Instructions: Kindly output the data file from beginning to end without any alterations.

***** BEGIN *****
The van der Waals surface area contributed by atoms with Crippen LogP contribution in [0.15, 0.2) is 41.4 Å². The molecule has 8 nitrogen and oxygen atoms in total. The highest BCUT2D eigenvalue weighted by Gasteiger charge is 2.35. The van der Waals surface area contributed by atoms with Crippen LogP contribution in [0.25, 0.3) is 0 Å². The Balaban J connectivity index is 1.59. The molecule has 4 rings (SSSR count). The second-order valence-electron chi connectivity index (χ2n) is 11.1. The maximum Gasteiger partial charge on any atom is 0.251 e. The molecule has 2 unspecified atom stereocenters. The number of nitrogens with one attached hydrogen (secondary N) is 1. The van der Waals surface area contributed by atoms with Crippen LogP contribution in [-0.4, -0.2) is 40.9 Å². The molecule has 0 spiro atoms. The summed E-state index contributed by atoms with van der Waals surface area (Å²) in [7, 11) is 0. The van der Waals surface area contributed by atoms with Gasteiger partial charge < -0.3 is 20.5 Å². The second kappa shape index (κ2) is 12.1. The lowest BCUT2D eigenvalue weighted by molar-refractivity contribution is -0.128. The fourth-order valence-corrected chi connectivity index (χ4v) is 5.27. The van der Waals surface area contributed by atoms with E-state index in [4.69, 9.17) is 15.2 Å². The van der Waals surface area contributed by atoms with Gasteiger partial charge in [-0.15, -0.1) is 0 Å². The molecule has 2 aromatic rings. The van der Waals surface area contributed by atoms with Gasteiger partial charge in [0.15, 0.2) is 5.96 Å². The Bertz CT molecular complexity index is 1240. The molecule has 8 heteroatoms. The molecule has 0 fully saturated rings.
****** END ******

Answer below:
The van der Waals surface area contributed by atoms with Crippen LogP contribution in [0.15, 0.2) is 41.4 Å². The molecule has 8 nitrogen and oxygen atoms in total. The highest BCUT2D eigenvalue weighted by Gasteiger charge is 2.35. The van der Waals surface area contributed by atoms with Crippen LogP contribution in [0.25, 0.3) is 0 Å². The Balaban J connectivity index is 1.59. The molecule has 4 rings (SSSR count). The second-order valence-electron chi connectivity index (χ2n) is 11.1. The maximum Gasteiger partial charge on any atom is 0.251 e. The molecule has 2 unspecified atom stereocenters. The number of nitrogens with one attached hydrogen (secondary N) is 1. The van der Waals surface area contributed by atoms with Crippen LogP contribution in [-0.4, -0.2) is 40.9 Å². The molecule has 0 spiro atoms. The summed E-state index contributed by atoms with van der Waals surface area (Å²) in [7, 11) is 0. The van der Waals surface area contributed by atoms with Gasteiger partial charge < -0.3 is 20.5 Å². The second kappa shape index (κ2) is 12.1. The lowest BCUT2D eigenvalue weighted by molar-refractivity contribution is -0.128. The fourth-order valence-corrected chi connectivity index (χ4v) is 5.27. The van der Waals surface area contributed by atoms with E-state index in [4.69, 9.17) is 15.2 Å². The van der Waals surface area contributed by atoms with Gasteiger partial charge in [-0.15, -0.1) is 0 Å². The molecule has 2 aromatic rings. The van der Waals surface area contributed by atoms with Gasteiger partial charge in [0.15, 0.2) is 5.96 Å². The Bertz CT molecular complexity index is 1240. The molecule has 8 heteroatoms. The molecule has 0 fully saturated rings.